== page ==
John Tolley, May 29, 2019
College kids are often told to shoot for the stars. Rutgers University rising senior Timothy Nuber takes those words of encouragement quite literally.
Nuber, who is majoring in aerospace engineering, is the founder and president of the Space Technology Association of Rutgers (STAR,) a group dedicated to boosting the profile and prospects of Rutgers' students in the highly competitive aerospace industry. The year-old group already has 40 members working in close collaboration to make sure that the best and brightest minds aren't dissuaded from an important field of thought and research.
Speaking with Rutgers Today, Nuber expounded on STAR's mission to create an intellectual home for those who seek to chart humanity's astronomic future.
"Space is an expanding industry and only a few people control all of the resources, and a lot of the student activities related to space are competitions," he said. "There's this fear and agita related to space groups and I noticed other students felt the same way, so we needed to band together to promote cooperation instead of throwing ourselves at this hard-to-access industry on our own."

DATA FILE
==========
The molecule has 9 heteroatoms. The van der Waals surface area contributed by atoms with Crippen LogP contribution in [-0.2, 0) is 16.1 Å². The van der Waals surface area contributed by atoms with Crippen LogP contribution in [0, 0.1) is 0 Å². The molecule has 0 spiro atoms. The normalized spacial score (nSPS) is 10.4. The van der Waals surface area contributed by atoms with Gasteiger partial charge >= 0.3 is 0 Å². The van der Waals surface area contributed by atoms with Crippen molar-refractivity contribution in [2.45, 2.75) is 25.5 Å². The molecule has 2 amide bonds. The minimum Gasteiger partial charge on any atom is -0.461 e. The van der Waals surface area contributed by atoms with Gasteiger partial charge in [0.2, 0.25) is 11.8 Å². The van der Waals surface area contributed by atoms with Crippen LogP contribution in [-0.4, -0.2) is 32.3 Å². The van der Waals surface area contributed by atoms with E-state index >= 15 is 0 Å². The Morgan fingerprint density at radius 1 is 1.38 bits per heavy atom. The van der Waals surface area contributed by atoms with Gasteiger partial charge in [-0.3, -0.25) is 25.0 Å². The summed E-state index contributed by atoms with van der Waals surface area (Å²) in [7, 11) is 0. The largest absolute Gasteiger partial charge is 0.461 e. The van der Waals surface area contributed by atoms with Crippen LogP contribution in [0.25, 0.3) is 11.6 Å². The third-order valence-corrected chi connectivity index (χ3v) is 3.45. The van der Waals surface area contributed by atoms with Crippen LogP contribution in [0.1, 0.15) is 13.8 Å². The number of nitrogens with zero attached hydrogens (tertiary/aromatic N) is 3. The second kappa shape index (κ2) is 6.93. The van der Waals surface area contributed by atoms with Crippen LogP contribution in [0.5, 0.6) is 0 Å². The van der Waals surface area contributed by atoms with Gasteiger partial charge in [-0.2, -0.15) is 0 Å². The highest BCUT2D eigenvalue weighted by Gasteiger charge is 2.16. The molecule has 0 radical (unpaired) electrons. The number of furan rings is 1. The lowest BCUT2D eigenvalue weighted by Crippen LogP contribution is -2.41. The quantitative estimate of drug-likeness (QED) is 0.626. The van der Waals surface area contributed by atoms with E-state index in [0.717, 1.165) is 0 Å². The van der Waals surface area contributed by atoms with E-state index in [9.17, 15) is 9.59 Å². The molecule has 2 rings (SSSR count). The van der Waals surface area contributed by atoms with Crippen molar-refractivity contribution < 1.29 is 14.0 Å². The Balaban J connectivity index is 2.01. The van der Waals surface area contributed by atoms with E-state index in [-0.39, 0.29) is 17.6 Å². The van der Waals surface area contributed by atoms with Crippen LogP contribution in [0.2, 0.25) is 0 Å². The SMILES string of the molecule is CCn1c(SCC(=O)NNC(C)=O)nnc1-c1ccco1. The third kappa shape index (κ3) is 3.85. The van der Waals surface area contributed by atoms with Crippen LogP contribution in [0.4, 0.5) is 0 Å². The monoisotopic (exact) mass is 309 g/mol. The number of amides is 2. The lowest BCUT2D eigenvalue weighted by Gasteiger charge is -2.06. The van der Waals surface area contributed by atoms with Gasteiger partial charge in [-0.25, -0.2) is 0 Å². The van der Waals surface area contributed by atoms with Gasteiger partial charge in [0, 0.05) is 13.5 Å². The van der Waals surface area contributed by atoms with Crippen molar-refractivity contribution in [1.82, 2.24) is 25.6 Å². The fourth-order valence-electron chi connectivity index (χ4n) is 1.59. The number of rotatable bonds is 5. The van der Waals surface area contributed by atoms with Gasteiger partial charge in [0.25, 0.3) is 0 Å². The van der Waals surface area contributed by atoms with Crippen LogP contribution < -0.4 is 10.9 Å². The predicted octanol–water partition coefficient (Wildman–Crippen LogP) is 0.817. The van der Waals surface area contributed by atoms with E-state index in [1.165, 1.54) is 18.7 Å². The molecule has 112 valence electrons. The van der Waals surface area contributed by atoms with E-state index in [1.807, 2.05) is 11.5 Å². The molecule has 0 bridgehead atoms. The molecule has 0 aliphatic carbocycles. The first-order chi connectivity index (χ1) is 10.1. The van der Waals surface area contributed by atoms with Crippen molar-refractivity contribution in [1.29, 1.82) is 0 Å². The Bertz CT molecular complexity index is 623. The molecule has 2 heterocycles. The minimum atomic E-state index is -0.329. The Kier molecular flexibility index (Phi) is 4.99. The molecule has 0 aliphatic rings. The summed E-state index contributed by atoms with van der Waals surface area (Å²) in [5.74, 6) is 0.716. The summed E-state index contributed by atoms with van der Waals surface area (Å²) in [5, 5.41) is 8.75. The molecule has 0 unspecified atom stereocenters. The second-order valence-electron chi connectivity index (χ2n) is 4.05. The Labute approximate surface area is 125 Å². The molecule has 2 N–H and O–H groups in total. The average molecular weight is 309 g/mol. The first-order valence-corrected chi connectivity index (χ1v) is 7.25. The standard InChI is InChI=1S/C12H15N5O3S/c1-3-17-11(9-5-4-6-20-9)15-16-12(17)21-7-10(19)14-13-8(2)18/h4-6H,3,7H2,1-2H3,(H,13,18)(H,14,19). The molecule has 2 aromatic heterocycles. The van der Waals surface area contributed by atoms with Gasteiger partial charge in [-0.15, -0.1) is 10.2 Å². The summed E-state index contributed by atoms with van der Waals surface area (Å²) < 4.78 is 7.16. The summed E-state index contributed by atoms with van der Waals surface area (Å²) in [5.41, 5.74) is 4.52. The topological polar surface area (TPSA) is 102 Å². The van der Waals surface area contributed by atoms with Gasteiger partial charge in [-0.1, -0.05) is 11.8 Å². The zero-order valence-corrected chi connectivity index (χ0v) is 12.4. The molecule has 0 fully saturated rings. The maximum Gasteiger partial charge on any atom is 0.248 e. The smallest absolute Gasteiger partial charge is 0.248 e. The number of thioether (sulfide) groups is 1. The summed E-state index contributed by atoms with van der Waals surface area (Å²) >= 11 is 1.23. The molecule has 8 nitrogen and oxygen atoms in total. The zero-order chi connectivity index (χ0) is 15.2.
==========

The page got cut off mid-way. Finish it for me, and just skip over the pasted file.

While working to help Rutgers students fly high, Nuber has played a significant role in a project that aims to elevate the work of university students across the nation literally into the cosmos. As the technical lead of avionics for Operation Space, he's aiding in the design of the nerve center of a soon-to-be-launched, student-designed rocket. The organization's goal is to break through the Karman Line, the sphere of demarcation between Earth's atmosphere and outer space.
Working with students from universities across the nation was an eye-opening experience for Nuber, one that has served to confirm his commitment to collaboration. He's even launched a project that is bringing together his Rutgers peers along with students from a few other select universities to build and launch a rocket of their own.
To learn more about the STAR program, check out their website here.